What if we are the problem?

what-if-we-are-the-problem

On Monday, I had the great pleasure of sitting down with Evelyne Guindon, CEO of Cuso International. I was recording a podcast for Blakely and Evelyne was my interviewee this time around. (Stay tuned for the podcast, by the way!)

Evelyne said something that really resonated with me. She referred to the beneficiaries of their work as “assets”.

Assets.

I absolutely loved that.

Here’s an example: one of Cuso’s focus areas is Livelihood, including the development and financing of enterprises for individuals living in poverty. So if a young woman has the spirit of entrepreneurship and wants to start her own business, Cuso’s programs – supported by donors – can help.

But this young woman isn’t the beneficiary of donor support; she is an asset that’s been tapped into through donor support.

It’s like she’s a natural resource that just hadn’t been discovered yet. I find that it’s a much more empowering way of talking about it.

Besides just loving the way Evelyne spoke about assets, it made me pause and think about the language we use as fundraisers and whether the gap between where we are and what we really want to accomplish is created by ourselves.

I once heard someone say that donors don’t give to charities that have needs, they give to charities that meet needs.

I also often think about the ripple effect millennials have had on the world of charitable giving. No I don’t have the silver bullet to ignite millennial giving, but I do know this group is skeptical about where their money goes when they give, and therefore when they do give, they expect to see a return on their investment, shall we say.

Some donors have always been like that, but I believe millennials as a group really do think this way, and that’s spread to more demographic donor groups over time.

So as fundraisers, if we don’t adapt to be seen in that lens donors are now looking through, we won’t accomplish our big goals.

This is all to say that donors are – and have for a while – thinking differently about their giving. And like Evelyne, we need to change the way we’re talking about our work and our “beneficiaries” to meet donors where they are, and inspire them more than ever before.

Food for thought…

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Written by Maeve Strathy

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Maeve is the Founder of What Gives Philanthropy and has been working in fundraising for ten years. Click here to learn more about Maeve.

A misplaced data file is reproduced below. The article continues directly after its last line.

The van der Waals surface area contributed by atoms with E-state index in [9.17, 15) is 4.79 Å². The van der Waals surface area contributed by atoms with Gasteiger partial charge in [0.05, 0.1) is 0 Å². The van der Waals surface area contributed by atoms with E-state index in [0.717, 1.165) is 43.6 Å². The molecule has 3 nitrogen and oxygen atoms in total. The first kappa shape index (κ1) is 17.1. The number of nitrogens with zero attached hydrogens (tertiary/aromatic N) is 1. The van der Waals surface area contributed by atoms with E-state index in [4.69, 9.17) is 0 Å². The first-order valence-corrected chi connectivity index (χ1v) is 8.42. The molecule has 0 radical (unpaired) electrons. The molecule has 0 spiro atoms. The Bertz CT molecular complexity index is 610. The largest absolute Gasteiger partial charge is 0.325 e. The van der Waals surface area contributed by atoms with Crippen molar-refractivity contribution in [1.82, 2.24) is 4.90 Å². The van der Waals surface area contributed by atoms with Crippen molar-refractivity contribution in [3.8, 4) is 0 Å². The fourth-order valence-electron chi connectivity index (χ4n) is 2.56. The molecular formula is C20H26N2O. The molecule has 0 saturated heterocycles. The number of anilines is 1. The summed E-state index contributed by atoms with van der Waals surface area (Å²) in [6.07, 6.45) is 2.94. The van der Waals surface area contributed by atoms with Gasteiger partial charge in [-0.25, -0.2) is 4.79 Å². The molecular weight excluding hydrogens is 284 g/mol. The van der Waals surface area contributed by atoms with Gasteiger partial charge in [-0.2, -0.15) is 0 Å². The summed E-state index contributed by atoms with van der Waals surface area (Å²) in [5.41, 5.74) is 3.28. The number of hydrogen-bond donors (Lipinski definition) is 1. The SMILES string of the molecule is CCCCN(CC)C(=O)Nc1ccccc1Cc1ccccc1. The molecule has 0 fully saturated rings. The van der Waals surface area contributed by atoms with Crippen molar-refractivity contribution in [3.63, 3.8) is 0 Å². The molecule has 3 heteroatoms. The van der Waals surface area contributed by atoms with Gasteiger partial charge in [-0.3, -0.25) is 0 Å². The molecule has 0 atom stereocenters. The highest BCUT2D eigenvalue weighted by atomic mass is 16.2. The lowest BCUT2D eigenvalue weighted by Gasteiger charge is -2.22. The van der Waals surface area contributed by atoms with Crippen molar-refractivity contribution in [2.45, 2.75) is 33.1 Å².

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13 thoughts on “What if we are the problem?

  1. Thinking about the beneficiaries as assets is a really interesting perspective. I work in fundraising for a community college, so that line of thinking definitely applies here. Our students, the ones who benefit from the scholarships we award, become assets to the greater community once they graduate and are able to join the workforce.

    I also agree with you about millennials. I’m right in between being a millennial and whatever comes before (I can never remember), but either way, I do want to know where my money is going when I give, and I think that’s become even more magnified now that I’ve started working in fundraising. I’m starting to get a deeper understanding of the importance of giving and WHY people give, so of course donors at all levels and in all age groups should want to know how their dollars are being invested.

    • Hi Sue! So glad to meet another fellow in the trenches. Before this, I did fundraising for the libraries at a university. I feel like the only people I know in fundraising are the people I work with or used to work with. It’s nice to meet others, even if they live online.

      • YAY for fundraising connections online! I met some of my best (fundraiser) friends online… it’s a great place to start a friendship.

        Sue — I’m so glad “asset” resonated with you as much as it did with me. Use it widely! :)

        • Use it widely (and wisely!!!).

          I agree about online friendships. I think in this day and age, sometimes we have no choice but to begin by making friends online. :)

  2. I think this is a terrifying vision Maeve. The dark side of donor centrism, which is that the people who we are seeking to help through our fundraising become little more than ‘resource’ to help us satisfy what we take to be all-important donor expectations.
    I hope I never refer to beneficiaries, or think of them, in this way.

    • Thanks for reading, Adrian.

      I understand what you’re saying completely, but I didn’t mean to articulate that kind of vision here… and I think it’s a result of me not explaining myself well enough, and not a result of the thinking at Cuso.

      Because in fact, referring to beneficiaries as assets actually started with the individuals receiving the support. It’s like that saying, “It’s not a hand-out, it’s a hand-up”. The individuals formerly known as beneficiaries felt more empowered to be called assets, individuals who could change the world if only they had some support, from donors.

      But what you’re saying makes complete sense, and it’s a fine line I think every organization has to be mindful of.

  3. Pingback: 5 fundraising lessons I learned from causing a stir | What Gives???

  4. Pingback: Turning Beneficiaries into Assets (and Why It’s Not a Good Thing) | Rev. Christopher Marlin-Warfield, CFRE

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